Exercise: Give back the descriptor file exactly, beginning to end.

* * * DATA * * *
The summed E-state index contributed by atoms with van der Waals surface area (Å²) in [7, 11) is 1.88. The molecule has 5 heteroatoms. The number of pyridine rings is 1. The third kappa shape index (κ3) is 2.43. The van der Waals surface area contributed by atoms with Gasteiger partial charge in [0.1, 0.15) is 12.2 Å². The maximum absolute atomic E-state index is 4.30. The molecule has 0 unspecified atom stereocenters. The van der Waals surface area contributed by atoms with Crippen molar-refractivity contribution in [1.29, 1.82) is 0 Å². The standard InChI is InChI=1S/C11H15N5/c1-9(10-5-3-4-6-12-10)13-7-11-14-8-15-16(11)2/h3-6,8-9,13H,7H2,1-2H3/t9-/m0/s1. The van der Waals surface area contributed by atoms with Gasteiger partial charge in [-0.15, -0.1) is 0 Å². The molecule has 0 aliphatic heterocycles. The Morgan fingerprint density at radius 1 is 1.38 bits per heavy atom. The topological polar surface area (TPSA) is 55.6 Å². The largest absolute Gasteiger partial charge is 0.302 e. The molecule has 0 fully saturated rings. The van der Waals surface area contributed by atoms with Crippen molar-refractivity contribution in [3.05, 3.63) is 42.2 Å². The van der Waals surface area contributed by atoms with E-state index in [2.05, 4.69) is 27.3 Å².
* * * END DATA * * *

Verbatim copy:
The summed E-state index contributed by atoms with van der Waals surface area (Å²) in [7, 11) is 1.88. The molecule has 5 heteroatoms. The number of pyridine rings is 1. The third kappa shape index (κ3) is 2.43. The van der Waals surface area contributed by atoms with Gasteiger partial charge in [0.1, 0.15) is 12.2 Å². The maximum absolute atomic E-state index is 4.30. The molecule has 0 unspecified atom stereocenters. The van der Waals surface area contributed by atoms with Crippen molar-refractivity contribution in [1.29, 1.82) is 0 Å². The standard InChI is InChI=1S/C11H15N5/c1-9(10-5-3-4-6-12-10)13-7-11-14-8-15-16(11)2/h3-6,8-9,13H,7H2,1-2H3/t9-/m0/s1. The van der Waals surface area contributed by atoms with Gasteiger partial charge in [-0.15, -0.1) is 0 Å². The molecule has 0 aliphatic heterocycles. The Morgan fingerprint density at radius 1 is 1.38 bits per heavy atom. The topological polar surface area (TPSA) is 55.6 Å². The largest absolute Gasteiger partial charge is 0.302 e. The molecule has 0 fully saturated rings. The van der Waals surface area contributed by atoms with Crippen molar-refractivity contribution in [3.05, 3.63) is 42.2 Å². The van der Waals surface area contributed by atoms with E-state index in [2.05, 4.69) is 27.3 Å².